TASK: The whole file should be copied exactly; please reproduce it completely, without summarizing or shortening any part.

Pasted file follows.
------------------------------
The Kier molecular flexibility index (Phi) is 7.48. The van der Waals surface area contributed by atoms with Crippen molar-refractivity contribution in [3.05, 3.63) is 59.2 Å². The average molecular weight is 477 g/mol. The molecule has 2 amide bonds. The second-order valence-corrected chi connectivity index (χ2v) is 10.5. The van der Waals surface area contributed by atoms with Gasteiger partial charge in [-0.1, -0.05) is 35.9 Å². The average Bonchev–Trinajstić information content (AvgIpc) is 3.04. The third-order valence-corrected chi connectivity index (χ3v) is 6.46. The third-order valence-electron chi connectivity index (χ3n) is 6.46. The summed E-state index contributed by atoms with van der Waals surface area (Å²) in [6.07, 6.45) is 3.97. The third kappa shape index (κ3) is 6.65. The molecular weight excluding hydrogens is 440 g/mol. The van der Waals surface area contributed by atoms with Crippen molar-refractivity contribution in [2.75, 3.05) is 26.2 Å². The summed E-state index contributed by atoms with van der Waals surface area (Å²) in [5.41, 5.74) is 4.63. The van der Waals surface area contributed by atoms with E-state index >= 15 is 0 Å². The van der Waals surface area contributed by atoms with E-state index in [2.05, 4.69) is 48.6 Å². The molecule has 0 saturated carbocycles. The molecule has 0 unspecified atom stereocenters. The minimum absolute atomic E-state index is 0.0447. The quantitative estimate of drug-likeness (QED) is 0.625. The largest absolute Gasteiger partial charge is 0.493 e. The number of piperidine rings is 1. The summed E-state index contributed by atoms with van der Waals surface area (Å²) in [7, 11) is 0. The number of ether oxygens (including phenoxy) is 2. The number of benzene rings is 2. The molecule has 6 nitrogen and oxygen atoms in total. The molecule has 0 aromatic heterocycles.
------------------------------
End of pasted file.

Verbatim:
The Kier molecular flexibility index (Phi) is 7.48. The van der Waals surface area contributed by atoms with Crippen molar-refractivity contribution in [3.05, 3.63) is 59.2 Å². The average molecular weight is 477 g/mol. The molecule has 2 amide bonds. The second-order valence-corrected chi connectivity index (χ2v) is 10.5. The van der Waals surface area contributed by atoms with Gasteiger partial charge in [-0.1, -0.05) is 35.9 Å². The average Bonchev–Trinajstić information content (AvgIpc) is 3.04. The third-order valence-corrected chi connectivity index (χ3v) is 6.46. The third-order valence-electron chi connectivity index (χ3n) is 6.46. The summed E-state index contributed by atoms with van der Waals surface area (Å²) in [6.07, 6.45) is 3.97. The third kappa shape index (κ3) is 6.65. The molecular weight excluding hydrogens is 440 g/mol. The van der Waals surface area contributed by atoms with Crippen molar-refractivity contribution in [2.75, 3.05) is 26.2 Å². The summed E-state index contributed by atoms with van der Waals surface area (Å²) in [5.41, 5.74) is 4.63. The van der Waals surface area contributed by atoms with E-state index >= 15 is 0 Å². The van der Waals surface area contributed by atoms with E-state index in [2.05, 4.69) is 48.6 Å². The molecule has 0 saturated carbocycles. The molecule has 0 unspecified atom stereocenters. The minimum absolute atomic E-state index is 0.0447. The quantitative estimate of drug-likeness (QED) is 0.625. The largest absolute Gasteiger partial charge is 0.493 e. The number of piperidine rings is 1. The summed E-state index contributed by atoms with van der Waals surface area (Å²) in [7, 11) is 0. The number of ether oxygens (including phenoxy) is 2. The number of benzene rings is 2. The molecule has 6 nitrogen and oxygen atoms in total. The molecule has 0 aromatic heterocycles.